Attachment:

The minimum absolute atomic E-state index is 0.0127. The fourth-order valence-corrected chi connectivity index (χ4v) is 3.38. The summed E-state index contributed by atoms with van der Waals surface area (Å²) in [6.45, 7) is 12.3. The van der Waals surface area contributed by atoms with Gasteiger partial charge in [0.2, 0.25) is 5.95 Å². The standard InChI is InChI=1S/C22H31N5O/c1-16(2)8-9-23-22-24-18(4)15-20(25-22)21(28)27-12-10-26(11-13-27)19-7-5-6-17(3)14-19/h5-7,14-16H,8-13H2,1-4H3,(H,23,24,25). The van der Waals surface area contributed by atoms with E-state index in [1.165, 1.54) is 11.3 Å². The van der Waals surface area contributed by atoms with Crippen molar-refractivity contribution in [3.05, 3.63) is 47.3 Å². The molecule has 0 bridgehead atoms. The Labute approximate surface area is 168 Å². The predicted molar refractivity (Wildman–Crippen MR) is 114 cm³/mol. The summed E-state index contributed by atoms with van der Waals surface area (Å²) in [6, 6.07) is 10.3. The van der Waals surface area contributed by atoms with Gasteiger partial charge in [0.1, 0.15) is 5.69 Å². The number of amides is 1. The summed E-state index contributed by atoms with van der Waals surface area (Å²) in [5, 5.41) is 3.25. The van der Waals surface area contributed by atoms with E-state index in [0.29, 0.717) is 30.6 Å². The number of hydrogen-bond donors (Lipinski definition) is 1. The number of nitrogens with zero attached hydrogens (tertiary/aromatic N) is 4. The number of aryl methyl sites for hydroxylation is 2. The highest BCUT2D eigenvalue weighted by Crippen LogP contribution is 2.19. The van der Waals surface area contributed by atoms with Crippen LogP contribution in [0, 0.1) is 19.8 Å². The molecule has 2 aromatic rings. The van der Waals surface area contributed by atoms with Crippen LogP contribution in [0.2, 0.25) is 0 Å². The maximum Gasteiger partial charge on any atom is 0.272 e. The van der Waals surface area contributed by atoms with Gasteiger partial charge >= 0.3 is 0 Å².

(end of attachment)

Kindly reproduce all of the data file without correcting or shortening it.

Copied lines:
The minimum absolute atomic E-state index is 0.0127. The fourth-order valence-corrected chi connectivity index (χ4v) is 3.38. The summed E-state index contributed by atoms with van der Waals surface area (Å²) in [6.45, 7) is 12.3. The van der Waals surface area contributed by atoms with Gasteiger partial charge in [0.2, 0.25) is 5.95 Å². The standard InChI is InChI=1S/C22H31N5O/c1-16(2)8-9-23-22-24-18(4)15-20(25-22)21(28)27-12-10-26(11-13-27)19-7-5-6-17(3)14-19/h5-7,14-16H,8-13H2,1-4H3,(H,23,24,25). The van der Waals surface area contributed by atoms with E-state index in [1.165, 1.54) is 11.3 Å². The van der Waals surface area contributed by atoms with Crippen molar-refractivity contribution in [3.05, 3.63) is 47.3 Å². The molecule has 0 bridgehead atoms. The Labute approximate surface area is 168 Å². The predicted molar refractivity (Wildman–Crippen MR) is 114 cm³/mol. The summed E-state index contributed by atoms with van der Waals surface area (Å²) in [6, 6.07) is 10.3. The van der Waals surface area contributed by atoms with Gasteiger partial charge in [0.1, 0.15) is 5.69 Å². The number of amides is 1. The summed E-state index contributed by atoms with van der Waals surface area (Å²) in [5, 5.41) is 3.25. The van der Waals surface area contributed by atoms with E-state index in [0.29, 0.717) is 30.6 Å². The number of hydrogen-bond donors (Lipinski definition) is 1. The number of nitrogens with zero attached hydrogens (tertiary/aromatic N) is 4. The number of aryl methyl sites for hydroxylation is 2. The highest BCUT2D eigenvalue weighted by Crippen LogP contribution is 2.19. The van der Waals surface area contributed by atoms with Crippen LogP contribution in [0, 0.1) is 19.8 Å². The molecule has 2 aromatic rings. The van der Waals surface area contributed by atoms with Crippen LogP contribution in [0.2, 0.25) is 0 Å². The maximum Gasteiger partial charge on any atom is 0.272 e. The van der Waals surface area contributed by atoms with Gasteiger partial charge >= 0.3 is 0 Å².